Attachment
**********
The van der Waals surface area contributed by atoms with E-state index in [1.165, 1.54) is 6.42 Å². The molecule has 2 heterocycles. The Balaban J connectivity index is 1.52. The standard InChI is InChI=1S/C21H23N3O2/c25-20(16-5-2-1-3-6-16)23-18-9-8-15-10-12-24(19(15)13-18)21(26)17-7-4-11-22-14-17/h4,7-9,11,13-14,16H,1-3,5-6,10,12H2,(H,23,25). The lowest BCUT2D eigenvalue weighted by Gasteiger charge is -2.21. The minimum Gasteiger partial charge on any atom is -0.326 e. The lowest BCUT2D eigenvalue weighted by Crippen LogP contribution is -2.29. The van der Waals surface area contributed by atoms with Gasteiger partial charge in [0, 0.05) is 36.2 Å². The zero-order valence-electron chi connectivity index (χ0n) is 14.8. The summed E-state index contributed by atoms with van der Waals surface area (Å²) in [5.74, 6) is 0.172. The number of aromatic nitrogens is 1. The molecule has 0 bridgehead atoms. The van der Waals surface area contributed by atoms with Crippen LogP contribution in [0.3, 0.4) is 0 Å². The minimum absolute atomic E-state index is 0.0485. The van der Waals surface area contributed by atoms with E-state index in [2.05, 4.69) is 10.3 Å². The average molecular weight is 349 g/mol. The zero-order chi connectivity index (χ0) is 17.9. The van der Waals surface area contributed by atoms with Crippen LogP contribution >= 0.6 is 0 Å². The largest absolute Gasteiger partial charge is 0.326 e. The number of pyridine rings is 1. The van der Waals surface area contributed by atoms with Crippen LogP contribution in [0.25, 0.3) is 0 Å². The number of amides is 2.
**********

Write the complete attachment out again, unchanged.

The van der Waals surface area contributed by atoms with E-state index in [1.165, 1.54) is 6.42 Å². The molecule has 2 heterocycles. The Balaban J connectivity index is 1.52. The standard InChI is InChI=1S/C21H23N3O2/c25-20(16-5-2-1-3-6-16)23-18-9-8-15-10-12-24(19(15)13-18)21(26)17-7-4-11-22-14-17/h4,7-9,11,13-14,16H,1-3,5-6,10,12H2,(H,23,25). The lowest BCUT2D eigenvalue weighted by Gasteiger charge is -2.21. The minimum Gasteiger partial charge on any atom is -0.326 e. The lowest BCUT2D eigenvalue weighted by Crippen LogP contribution is -2.29. The van der Waals surface area contributed by atoms with Gasteiger partial charge in [0, 0.05) is 36.2 Å². The zero-order valence-electron chi connectivity index (χ0n) is 14.8. The summed E-state index contributed by atoms with van der Waals surface area (Å²) in [5.74, 6) is 0.172. The number of aromatic nitrogens is 1. The molecule has 0 bridgehead atoms. The van der Waals surface area contributed by atoms with Crippen LogP contribution in [0.3, 0.4) is 0 Å². The minimum absolute atomic E-state index is 0.0485. The van der Waals surface area contributed by atoms with E-state index in [2.05, 4.69) is 10.3 Å². The average molecular weight is 349 g/mol. The zero-order chi connectivity index (χ0) is 17.9. The van der Waals surface area contributed by atoms with Crippen LogP contribution >= 0.6 is 0 Å². The largest absolute Gasteiger partial charge is 0.326 e. The number of pyridine rings is 1. The van der Waals surface area contributed by atoms with Crippen LogP contribution in [0.25, 0.3) is 0 Å². The number of amides is 2.